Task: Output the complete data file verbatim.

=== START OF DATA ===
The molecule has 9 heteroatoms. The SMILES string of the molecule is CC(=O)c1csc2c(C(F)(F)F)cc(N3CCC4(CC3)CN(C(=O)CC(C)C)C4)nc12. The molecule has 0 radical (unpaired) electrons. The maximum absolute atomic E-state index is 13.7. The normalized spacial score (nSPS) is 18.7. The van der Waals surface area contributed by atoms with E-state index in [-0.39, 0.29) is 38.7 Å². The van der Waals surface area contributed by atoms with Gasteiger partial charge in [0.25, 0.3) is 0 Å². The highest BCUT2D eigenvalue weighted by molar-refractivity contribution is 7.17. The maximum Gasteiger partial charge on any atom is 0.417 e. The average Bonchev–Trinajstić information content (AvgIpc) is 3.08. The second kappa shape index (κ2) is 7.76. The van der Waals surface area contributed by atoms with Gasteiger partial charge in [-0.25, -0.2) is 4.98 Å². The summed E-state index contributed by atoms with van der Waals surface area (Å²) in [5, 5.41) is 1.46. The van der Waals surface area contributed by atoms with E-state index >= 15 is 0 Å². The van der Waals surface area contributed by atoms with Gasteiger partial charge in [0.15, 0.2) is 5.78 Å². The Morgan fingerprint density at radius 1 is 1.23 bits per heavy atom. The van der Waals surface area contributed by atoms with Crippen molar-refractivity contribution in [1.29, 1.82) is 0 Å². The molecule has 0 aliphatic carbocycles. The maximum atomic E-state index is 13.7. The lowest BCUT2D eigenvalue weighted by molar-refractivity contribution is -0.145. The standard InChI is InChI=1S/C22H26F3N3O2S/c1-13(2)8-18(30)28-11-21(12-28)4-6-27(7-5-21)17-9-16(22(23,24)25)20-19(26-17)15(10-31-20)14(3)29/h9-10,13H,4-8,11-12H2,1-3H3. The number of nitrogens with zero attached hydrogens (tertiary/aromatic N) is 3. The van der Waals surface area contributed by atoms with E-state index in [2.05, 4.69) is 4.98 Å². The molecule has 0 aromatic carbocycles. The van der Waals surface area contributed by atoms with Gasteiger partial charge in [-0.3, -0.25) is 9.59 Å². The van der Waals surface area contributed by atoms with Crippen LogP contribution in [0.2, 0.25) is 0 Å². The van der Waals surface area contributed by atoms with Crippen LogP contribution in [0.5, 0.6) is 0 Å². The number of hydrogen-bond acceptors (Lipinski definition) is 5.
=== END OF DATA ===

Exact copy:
The molecule has 9 heteroatoms. The SMILES string of the molecule is CC(=O)c1csc2c(C(F)(F)F)cc(N3CCC4(CC3)CN(C(=O)CC(C)C)C4)nc12. The molecule has 0 radical (unpaired) electrons. The maximum absolute atomic E-state index is 13.7. The normalized spacial score (nSPS) is 18.7. The van der Waals surface area contributed by atoms with E-state index in [-0.39, 0.29) is 38.7 Å². The van der Waals surface area contributed by atoms with Gasteiger partial charge in [0.25, 0.3) is 0 Å². The highest BCUT2D eigenvalue weighted by molar-refractivity contribution is 7.17. The maximum Gasteiger partial charge on any atom is 0.417 e. The average Bonchev–Trinajstić information content (AvgIpc) is 3.08. The second kappa shape index (κ2) is 7.76. The van der Waals surface area contributed by atoms with Gasteiger partial charge in [-0.25, -0.2) is 4.98 Å². The summed E-state index contributed by atoms with van der Waals surface area (Å²) in [5, 5.41) is 1.46. The van der Waals surface area contributed by atoms with E-state index >= 15 is 0 Å². The van der Waals surface area contributed by atoms with Gasteiger partial charge in [0.15, 0.2) is 5.78 Å². The Morgan fingerprint density at radius 1 is 1.23 bits per heavy atom. The van der Waals surface area contributed by atoms with Crippen molar-refractivity contribution in [1.29, 1.82) is 0 Å². The molecule has 0 aliphatic carbocycles. The maximum atomic E-state index is 13.7. The lowest BCUT2D eigenvalue weighted by molar-refractivity contribution is -0.145. The standard InChI is InChI=1S/C22H26F3N3O2S/c1-13(2)8-18(30)28-11-21(12-28)4-6-27(7-5-21)17-9-16(22(23,24)25)20-19(26-17)15(10-31-20)14(3)29/h9-10,13H,4-8,11-12H2,1-3H3. The number of nitrogens with zero attached hydrogens (tertiary/aromatic N) is 3. The van der Waals surface area contributed by atoms with E-state index in [2.05, 4.69) is 4.98 Å². The molecule has 0 aromatic carbocycles. The van der Waals surface area contributed by atoms with Gasteiger partial charge in [-0.3, -0.25) is 9.59 Å². The van der Waals surface area contributed by atoms with Crippen LogP contribution in [0.2, 0.25) is 0 Å². The van der Waals surface area contributed by atoms with Crippen LogP contribution in [0.5, 0.6) is 0 Å². The number of hydrogen-bond acceptors (Lipinski definition) is 5.